The students and young professionals busy coupling away all over America, Britain and other western societies won’t want to be reminded that that youth is not eternal. Sooner or later they’ll be bored and sated by an endless stream of meaningless encounters, just as most of us oldies got bored with hanging around in the kitchen at parties waiting more in hope than expectation for the next girlfriend, and getting wasted as the next best thing. Most of us moved on when we finally twigged that actually it’s difficult to achieve much the day after if your brain is still enjoying the effects of a night with weed or Newcastle Brown.

And sooner or later, like us, they’ll come to realise that the narcissistic bubble of hedonism in which they do what they do is little more than that. They’ll see that they were just a bunch of kids indulging in an opportunity that was denied to their parents. And if and when they become parents, they’ll reflect on the influence of pornography on their sexual behaviour and expectations, just as we used to reflect on the influence of drugs. They’ll not want their kids to conform to the values imposed on them by those who make and sell porn, just as we worried about our kids permanently altering their brains with the evil stuff that made billionaires in Colombia, China and Chicago.

Hopefully they’ll also understand that they were duped, just as we were duped, and that the only way to help their kids not to be duped is to raise them to think for themselves, not to judge, ban and disapprove. To educate rather than indoctrinate.

When I think about those kids in New York, it’s with no sense of disapproval, and certainly not envy. Each generation – or, in the age of the internet, sub-generation – takes its pleasure, excitement and risks in different ways. And in regard to sex, what is easy to come by is devalued. Relationships are still difficult, though potentially more rewarding. That much has not changed.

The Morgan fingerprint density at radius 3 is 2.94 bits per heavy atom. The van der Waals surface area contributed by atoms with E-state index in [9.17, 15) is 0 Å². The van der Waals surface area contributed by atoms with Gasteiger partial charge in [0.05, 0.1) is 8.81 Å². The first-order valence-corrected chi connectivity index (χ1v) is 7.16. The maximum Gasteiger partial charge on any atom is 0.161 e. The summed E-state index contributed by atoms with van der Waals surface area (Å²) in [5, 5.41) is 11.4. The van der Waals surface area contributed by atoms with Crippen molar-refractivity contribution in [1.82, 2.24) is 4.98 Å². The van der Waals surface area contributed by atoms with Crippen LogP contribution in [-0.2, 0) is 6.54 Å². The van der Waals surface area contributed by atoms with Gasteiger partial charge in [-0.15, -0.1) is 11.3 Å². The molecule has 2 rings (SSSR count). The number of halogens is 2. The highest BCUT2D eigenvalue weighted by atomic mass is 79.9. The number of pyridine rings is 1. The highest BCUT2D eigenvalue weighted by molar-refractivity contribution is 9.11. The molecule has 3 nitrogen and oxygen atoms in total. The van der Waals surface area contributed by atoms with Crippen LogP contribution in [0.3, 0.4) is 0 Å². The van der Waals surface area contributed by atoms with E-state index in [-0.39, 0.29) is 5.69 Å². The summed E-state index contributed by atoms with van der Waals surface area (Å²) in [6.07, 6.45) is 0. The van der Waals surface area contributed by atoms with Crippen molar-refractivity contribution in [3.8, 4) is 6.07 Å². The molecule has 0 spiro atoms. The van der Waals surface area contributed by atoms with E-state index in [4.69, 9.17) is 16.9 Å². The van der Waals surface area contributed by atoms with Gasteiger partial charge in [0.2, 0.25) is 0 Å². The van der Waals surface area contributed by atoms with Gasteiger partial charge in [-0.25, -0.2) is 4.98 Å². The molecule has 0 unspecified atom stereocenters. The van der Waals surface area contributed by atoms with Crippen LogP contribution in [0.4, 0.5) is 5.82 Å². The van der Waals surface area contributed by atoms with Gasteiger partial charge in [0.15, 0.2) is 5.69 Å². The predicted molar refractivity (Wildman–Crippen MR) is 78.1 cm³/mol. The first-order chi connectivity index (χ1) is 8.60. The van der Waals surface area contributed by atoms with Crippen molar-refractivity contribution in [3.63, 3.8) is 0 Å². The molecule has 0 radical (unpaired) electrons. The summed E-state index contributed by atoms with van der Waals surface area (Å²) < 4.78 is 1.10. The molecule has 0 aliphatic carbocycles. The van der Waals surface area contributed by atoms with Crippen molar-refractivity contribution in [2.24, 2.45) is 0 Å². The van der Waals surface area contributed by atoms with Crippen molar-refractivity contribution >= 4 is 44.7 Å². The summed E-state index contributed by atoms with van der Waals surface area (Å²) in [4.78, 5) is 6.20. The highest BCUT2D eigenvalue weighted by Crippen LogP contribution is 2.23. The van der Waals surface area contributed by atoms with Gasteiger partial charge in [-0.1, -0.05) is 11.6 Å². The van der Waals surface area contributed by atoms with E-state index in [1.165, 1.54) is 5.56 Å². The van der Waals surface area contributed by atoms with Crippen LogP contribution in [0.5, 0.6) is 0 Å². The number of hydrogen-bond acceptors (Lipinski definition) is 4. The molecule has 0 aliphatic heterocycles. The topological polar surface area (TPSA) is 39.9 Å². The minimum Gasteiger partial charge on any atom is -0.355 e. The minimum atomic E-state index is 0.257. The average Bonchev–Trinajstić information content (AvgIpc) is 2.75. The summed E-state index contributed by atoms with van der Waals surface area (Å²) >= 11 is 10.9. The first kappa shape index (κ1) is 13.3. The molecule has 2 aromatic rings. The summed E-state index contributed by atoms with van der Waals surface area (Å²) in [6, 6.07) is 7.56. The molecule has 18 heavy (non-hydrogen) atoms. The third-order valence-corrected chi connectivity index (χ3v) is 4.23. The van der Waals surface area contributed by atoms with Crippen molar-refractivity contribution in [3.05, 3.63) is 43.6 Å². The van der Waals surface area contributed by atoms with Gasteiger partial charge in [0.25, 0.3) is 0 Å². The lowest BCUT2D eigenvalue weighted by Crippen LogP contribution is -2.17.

So no need for agonising, political and religious point-scoring, or for prohibition. No need for sex tsars. If you feel the need to regulate, ban and punish, there are many parts of the world you can go to where you will meet that need. Syria, for example. And remember that the Tinder generation is but a tiny slice of society, the result of a vertical and horizontal cut that hives off a few million out of billions. It’s not that much of a big deal.

What’s more interesting to me is how the dating apps will mutate so that older generations can get involved. Not for instant sex, you understand, though there may well be plenty of oldies who might find that of interest, judging by the very significant increase in sexually-transmitted diseases among the over-fifties during the last decade.

Just as Facebook has become the application of choice for families and distant friends as much as for preening youngsters, perhaps a variant of Tinder can transform the lives of the ageing lonely. Anyone fancy a game of dominoes? I have a spare ticket to a concert – anyone interested? I’m off to the coast for the day – anyone fancy a lift? I’m sitting at home with an injured knee – anyone fancy a cup of tea?

I should have thought that there are far more internet-enabled lonely people of a certain age out there with money to spend and nobody to spend it with than there twentysomethings who want to hang out in bars waiting for the next hook-up. Surely a commercial opportunity for some bright app developer.

Now there’s a thought – Tinder for Tortoises….

From → Business, Social, UK, USA

2 Comments
  1. Abdullah j Wallace permalink

    Easy on the Grateful Dead, old friend!